• Saarinen, Petri (Helsingfors universitet, 2014)
    Enterococci is a group of gram positive bacteria part of human intestinal flora. While generally harmless, several species of the group are known to cause severe infections in humans, including bloodstream infections leading to sepsis. Since Enterococci are naturally resistant to many antibiotics, the use of glycopeptides, considered a”last resort” drugs, is common in treatment of enterococcal infections. In recent years, however, the emergence of glycopeptide resistant Enterococci (GRE) has been an increasing concern for clinics and microbiology laboratories around the world, creating a need for fast and accurate screening tests differentiating the glycopeptide resistant Enterococcus strains from the non-resistant ones. In this study, a combined PCR and microarray hybridization based method for identification of the clinically most prevalent GRE was established as a part of commercial sepsis diagnostic test called Prove-it™ Sepsis. Already identifying the most common Enterococcus species (E.faecium and E.faecalis), the detection of glycopeptide resistance causing ligase genes vanA and vanB and species level identification of intrinsically glycopeptide resistant E.gallinarum and E.casseliflavus were added as part of the the test. Primers were designed for sequencing vanA and vanB genes and multiple strains, provided by a Finnish clinical laboratory Huslab, were sequenced. Sequence regions unique to these genes were identified according to sequence alignment data containing the sequenced gene regions and other relevant sequences found in public sequence databases. Based on these data, primers were designed for the amplification of the selected gene regions. For identification of the amplified gene regions, a set of hybridization probes were designed and printed on microarray. In addition, probes for identifying E.casseliflavus and E.gallinarum were designed based on sequence aligment data gathered from Mobidiag Ltd. private biobank. The identification of these species was based on topoisomerase encoding gyrB gene amplified by the Prove-it™ Sepsis broad range PCR. Several primers for the amplification of vanA and vanB genes were designed and one primer pair for each was selected to be integrated to the Prove-it™ Sepsis multiplex-PCR. Similarily, multiple hybridization probes were designed for detecting vanA, vanB, E.casseliflavus and E. gallinarum. Four probes for each target gene region were selected to be integrated to the commercial test. With this modified test, 12 pure culture samples of clinical origin were tested and the results were compared to the ones provided by the laboratory of clinical microbiology of Hôspital de bicêtre (Paris, France). Results provided by the modified PCR and microarray test were identical to the reference results in 11 out of 12 cases.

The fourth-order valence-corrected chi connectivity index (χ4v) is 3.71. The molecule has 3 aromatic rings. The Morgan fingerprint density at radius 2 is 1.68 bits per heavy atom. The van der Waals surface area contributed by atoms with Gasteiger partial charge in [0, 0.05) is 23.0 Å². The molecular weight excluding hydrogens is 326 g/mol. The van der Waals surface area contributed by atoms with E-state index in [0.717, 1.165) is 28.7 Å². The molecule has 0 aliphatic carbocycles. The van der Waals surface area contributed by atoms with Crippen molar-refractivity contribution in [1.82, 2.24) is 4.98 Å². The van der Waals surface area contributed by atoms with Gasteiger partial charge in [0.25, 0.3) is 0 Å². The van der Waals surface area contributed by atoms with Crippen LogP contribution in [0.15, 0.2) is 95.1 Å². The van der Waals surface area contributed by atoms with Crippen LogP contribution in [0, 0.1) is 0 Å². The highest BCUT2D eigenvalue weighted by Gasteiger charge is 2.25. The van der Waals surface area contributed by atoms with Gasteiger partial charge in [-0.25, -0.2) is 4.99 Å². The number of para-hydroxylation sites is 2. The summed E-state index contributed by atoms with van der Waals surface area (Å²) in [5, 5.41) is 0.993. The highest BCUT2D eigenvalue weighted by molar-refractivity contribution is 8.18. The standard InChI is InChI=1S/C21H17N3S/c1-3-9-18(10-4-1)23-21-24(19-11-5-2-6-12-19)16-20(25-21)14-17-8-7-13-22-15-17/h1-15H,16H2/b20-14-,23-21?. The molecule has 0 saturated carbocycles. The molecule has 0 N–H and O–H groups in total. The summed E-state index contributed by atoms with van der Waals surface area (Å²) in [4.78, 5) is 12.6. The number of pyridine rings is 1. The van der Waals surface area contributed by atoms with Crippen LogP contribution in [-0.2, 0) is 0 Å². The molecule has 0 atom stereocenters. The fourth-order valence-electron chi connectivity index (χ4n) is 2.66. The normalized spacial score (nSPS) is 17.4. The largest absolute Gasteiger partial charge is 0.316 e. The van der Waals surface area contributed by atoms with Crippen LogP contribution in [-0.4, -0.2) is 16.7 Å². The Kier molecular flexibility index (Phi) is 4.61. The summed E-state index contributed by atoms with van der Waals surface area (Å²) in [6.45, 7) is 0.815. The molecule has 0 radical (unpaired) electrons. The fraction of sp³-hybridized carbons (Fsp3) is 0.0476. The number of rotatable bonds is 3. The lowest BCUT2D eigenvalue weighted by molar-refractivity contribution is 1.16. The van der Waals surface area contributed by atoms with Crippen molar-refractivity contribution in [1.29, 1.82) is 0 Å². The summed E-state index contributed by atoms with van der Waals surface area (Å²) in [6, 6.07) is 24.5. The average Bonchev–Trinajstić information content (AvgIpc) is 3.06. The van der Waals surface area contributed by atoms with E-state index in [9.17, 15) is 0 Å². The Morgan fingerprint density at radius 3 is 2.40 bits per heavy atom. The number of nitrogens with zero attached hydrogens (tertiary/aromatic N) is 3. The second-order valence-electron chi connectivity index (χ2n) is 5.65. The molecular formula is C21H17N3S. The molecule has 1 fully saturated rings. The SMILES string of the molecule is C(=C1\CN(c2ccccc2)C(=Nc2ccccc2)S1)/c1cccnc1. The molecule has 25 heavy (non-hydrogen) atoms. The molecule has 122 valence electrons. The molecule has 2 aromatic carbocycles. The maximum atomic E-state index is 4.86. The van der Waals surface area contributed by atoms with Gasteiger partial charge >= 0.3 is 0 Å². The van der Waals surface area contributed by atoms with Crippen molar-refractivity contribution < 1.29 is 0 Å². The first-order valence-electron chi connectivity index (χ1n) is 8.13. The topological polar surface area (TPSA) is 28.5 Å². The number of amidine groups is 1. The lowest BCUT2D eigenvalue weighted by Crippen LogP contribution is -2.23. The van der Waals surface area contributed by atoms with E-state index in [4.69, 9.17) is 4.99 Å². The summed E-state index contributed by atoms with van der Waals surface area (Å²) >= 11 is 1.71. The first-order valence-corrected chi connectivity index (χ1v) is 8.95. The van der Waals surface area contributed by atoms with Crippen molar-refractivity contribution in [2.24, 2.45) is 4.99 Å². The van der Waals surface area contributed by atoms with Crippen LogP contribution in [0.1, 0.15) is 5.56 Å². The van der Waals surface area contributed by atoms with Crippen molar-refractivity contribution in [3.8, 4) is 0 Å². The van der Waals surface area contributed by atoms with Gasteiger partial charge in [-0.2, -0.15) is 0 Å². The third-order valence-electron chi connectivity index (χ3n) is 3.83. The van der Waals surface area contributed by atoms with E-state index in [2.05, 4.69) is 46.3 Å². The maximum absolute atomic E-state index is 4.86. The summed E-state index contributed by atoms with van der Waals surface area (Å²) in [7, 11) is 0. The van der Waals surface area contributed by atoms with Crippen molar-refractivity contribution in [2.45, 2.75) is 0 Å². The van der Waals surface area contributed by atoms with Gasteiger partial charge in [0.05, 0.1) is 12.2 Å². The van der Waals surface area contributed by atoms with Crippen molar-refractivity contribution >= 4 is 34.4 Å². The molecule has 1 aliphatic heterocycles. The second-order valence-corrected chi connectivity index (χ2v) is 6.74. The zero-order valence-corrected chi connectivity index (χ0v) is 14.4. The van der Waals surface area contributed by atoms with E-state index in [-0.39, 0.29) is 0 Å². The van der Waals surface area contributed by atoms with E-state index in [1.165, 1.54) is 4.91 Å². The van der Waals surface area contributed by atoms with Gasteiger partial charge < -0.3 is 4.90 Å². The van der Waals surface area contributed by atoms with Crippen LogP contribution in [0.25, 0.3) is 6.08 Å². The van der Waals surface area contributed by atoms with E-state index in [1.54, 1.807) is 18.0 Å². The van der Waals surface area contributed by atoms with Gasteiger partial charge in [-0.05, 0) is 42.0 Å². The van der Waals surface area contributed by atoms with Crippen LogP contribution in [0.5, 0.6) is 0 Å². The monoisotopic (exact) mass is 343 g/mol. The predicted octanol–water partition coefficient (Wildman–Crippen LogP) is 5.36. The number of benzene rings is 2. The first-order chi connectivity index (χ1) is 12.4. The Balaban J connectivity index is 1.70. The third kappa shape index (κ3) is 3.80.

• Koivuniemi, Artturi; Fallarero, Adyary; Bunker, Alex (2019)
    The development of antimicrobial agents that target and selectively disrupt biofilms is a pressing issue since, so far, no antibiotics have been developed that achieve this effectively. Previous experimental work has found a promising set of antibacterial peptides: β2,2-amino acid derivatives, relatively small molecules with common structural elements composed of a polar head group and two non-polar hydrocarbon arms. In order to develop insight into possible mechanisms of action of these novel antibacterial agents, we have performed an in silico investigation of four leading β2,2-amino acid derivatives, interacting with models of both bacterial (target) and eukaryotic (host) membranes, using molecular dynamics simulation with a model with all-atom resolution. We found an unexpected result that could shed light on the mechanism of action of these antimicrobial agents: the molecules assume a conformation where one of the hydrophobic arms is directed downward into the membrane core while the other is directed upwards, out of the membrane and exposed above the position of the membrane headgroups; we dubbed this conformation the “can-can pose”. Intriguingly, the can-can pose was most closely linked to the choice of headgroup. Also, the compound previously found to be most effective against biofilms displayed the strongest extent of this behavior and, additionally, this behavior was more pronounced for this compound in the bacterial than in the eukaryotic membrane. We hypothesize that adopting the can-can pose could possibly disrupt the protective peptidoglycan macronet found on the exterior of the bacterial membrane.